South African director Mandla Dube made his directorial debut with the impactful historical action drama ‘Silverton Siege.’ The story follows MK Cadres Khumalo, Aldo, and Terra, who break into a bank — burning money and intimidating hostages — after a mission to bomb an oil depot goes awry. When all else fails and the chance of an escape looks thin, the guerrilla fighters attempt to turn the hostage abduction situation into a movement. While the journey is dynamic and cerebral, you must wonder how much of the story is borrowed from reality. In that case, let us embark upon an investigation.
Is Silverton Siege a True Story?
‘Silverton Siege’ is partially based on a true story. As the final title card reveals to the audience, the movie’s story borrows inspiration from actual events that unfolded on January 25, 1980, in Silverton, an eastern suburb of Pretoria. In his directorial venture, Mandlakayise Walter Dube helmed the movie from a screenplay penned by Sabelo Mgidi, who made his screenplay debut with the film. Therefore, the treatment and the story come off as refreshing, although the movie conceals several heist movie and Blaxploitation genre tropes. The therapeutic ambiance then comes from the movie’s ability to pour the old story of class and ethnic struggles into a new bottle.
While working on the screenplay, the screenwriter seemingly derived inspiration from the historic Silverton Siege incident, which unfolded on the morning of January 25, 1980. The movie adheres to most of the specifics of the incident but tweaks the names a little bit. On the date mentioned earlier, MK fighters Stephen Mafoko, Humphrey Makhubo, and Wilfred Madela allegedly planned to carry out an attack at oil depots near Mamelodi. However, they gradually realized that the police were tailing them. The Cadres then changed the route and went into a branch of Volkskas Bank.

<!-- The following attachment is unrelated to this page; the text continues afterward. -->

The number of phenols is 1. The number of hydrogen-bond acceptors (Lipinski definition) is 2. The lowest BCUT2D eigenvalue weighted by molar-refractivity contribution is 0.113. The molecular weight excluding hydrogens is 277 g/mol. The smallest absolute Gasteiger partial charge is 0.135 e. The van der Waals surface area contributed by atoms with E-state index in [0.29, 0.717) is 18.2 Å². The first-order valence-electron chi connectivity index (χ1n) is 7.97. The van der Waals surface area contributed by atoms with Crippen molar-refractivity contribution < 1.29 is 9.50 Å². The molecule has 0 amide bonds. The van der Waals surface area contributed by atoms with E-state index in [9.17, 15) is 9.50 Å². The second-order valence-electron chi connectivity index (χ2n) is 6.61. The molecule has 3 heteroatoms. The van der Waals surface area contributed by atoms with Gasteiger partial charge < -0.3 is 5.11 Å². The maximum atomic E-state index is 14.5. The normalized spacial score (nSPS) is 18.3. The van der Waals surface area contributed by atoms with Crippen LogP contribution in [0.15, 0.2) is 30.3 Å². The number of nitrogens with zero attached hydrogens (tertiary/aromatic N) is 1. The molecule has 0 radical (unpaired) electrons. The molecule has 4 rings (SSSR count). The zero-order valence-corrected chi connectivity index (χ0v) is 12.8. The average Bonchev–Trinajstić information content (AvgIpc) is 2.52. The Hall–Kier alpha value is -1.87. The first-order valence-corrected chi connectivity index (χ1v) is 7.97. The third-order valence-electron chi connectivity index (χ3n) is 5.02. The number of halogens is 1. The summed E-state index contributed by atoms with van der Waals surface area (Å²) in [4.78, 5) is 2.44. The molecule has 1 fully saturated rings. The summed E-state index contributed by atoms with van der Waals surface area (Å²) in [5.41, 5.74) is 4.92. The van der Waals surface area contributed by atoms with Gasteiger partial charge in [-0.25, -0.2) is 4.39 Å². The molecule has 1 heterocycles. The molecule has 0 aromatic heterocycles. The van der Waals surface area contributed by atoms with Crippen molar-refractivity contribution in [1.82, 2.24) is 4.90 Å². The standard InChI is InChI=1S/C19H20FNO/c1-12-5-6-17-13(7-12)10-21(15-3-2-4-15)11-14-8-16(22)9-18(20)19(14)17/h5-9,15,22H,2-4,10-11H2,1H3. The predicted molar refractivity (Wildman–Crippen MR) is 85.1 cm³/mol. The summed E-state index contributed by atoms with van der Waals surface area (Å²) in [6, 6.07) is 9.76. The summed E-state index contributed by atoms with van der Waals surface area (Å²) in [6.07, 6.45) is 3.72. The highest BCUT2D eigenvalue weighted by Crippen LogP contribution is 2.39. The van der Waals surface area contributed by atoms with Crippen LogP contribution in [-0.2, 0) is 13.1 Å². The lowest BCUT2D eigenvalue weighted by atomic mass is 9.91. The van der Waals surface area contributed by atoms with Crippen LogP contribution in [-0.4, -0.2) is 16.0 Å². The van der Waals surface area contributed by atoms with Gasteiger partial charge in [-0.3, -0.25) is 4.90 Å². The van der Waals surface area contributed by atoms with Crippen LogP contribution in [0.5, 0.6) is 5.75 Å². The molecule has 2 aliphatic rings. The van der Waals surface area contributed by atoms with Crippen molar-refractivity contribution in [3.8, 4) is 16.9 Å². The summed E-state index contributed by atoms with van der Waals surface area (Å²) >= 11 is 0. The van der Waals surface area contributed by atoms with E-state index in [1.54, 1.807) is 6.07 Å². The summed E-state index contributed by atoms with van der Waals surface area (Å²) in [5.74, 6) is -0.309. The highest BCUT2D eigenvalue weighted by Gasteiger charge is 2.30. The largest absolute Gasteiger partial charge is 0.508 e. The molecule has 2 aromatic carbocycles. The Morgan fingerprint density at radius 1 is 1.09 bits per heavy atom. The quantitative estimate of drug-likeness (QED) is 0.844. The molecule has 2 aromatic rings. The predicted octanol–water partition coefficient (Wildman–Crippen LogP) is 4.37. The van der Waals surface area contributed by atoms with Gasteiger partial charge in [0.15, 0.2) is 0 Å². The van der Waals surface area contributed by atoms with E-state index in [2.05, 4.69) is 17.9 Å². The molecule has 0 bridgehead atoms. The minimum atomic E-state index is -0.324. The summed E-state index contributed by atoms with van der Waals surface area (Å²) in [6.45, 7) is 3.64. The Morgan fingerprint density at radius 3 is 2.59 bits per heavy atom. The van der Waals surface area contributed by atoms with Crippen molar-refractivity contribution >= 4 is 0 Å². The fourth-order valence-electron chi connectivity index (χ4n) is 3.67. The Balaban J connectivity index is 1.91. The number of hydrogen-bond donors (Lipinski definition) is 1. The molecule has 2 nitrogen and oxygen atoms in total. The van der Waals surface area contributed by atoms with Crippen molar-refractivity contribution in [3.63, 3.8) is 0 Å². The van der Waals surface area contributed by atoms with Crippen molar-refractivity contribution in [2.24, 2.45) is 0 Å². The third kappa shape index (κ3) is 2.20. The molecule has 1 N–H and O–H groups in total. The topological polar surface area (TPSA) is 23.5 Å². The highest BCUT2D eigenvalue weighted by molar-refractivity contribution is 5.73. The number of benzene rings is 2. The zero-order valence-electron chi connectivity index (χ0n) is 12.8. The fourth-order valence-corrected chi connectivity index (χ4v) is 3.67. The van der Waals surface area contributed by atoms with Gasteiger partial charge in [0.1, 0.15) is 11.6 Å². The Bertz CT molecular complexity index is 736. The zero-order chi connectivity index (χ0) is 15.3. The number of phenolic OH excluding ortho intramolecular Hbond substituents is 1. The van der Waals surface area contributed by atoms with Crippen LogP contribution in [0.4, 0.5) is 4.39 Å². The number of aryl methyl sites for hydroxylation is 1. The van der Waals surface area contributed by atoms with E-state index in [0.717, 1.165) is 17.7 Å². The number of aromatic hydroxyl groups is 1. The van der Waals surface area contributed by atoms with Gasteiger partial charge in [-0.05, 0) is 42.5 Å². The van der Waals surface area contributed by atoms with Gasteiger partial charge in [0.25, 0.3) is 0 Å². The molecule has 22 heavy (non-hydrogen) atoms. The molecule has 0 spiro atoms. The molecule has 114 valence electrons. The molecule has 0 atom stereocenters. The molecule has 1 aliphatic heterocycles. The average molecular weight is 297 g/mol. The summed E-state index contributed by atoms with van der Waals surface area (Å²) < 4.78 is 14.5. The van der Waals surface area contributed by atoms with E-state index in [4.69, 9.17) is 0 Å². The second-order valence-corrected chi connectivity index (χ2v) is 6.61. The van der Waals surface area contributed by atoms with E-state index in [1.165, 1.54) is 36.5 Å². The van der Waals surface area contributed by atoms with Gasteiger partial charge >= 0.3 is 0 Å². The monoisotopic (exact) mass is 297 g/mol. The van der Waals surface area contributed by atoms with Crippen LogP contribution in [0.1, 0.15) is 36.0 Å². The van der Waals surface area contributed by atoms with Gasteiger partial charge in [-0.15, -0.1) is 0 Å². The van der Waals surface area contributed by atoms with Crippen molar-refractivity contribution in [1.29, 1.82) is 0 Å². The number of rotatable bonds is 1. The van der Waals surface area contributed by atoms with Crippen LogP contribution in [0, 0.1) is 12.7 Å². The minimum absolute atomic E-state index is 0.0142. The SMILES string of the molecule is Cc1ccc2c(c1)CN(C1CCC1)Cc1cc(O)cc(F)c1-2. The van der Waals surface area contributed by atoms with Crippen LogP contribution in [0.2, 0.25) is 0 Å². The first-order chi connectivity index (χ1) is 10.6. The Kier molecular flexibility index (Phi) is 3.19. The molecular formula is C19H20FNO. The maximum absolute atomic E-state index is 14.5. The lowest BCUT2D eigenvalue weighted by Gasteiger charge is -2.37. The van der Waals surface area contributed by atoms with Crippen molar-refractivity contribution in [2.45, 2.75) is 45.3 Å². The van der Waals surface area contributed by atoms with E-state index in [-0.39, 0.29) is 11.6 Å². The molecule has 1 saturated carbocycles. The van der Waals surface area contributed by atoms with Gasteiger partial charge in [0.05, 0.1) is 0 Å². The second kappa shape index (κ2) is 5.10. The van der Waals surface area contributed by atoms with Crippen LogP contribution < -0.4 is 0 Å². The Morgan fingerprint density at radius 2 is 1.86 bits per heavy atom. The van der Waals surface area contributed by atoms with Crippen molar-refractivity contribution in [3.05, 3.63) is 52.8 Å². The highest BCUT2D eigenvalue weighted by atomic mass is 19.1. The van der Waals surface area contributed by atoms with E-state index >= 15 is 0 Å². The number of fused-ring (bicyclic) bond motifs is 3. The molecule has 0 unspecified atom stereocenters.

In the process, the MK liberationists held 25 civilian hostages on the ground floor of the bank and went off with their demands. As a result, a six-hour-long standoff ensued. The demands, much like the movie depicts, were varied, as they ranged from R100 000 in cash to a safe passage to Maputo by an aircraft. They later demanded the release of Nelson Mandela, who had been serving a life sentence since 1964 at the hellish Robben Island Prison on charges of sabotage. The demand to speak with the State President Vorster and, in turn, get Mandela released would eventually spark off the Free Mandela movement, causing a ripple through the country.
However, towards the end, the movie heads into the realm of fiction, as it does not try too hard to adhere to history. In reality, the first gunshot in the scene was heard not until 7.05 in the evening, unlike in the movie, when Terra shoots Aldo down. Although the film tries to pit the rebels against one another, history tells us that the police most likely killed Humphrey Makhubo and Wilfred Madela. Moreover, although denied by a character in the movie, it seems that there were other exits through the back, from where the employees on the upper floor escaped, and the police entered.
Stephen Mafoko was the only person among the team who put up a fight, creating diversion through hand grenades. As the movie suggests, two hostages died, but under different circumstances altogether. Valerie Anderson, who was seemingly injured by Mafoko’s grenade, died on the scene, while another hostage, Anna de Klerk, died at the hospital. Therefore, considering all the aspects, the movie seems an eclectic mix of reality and fiction, although weighing more towards history.
Read More: Where Was Silverton Siege Filmed?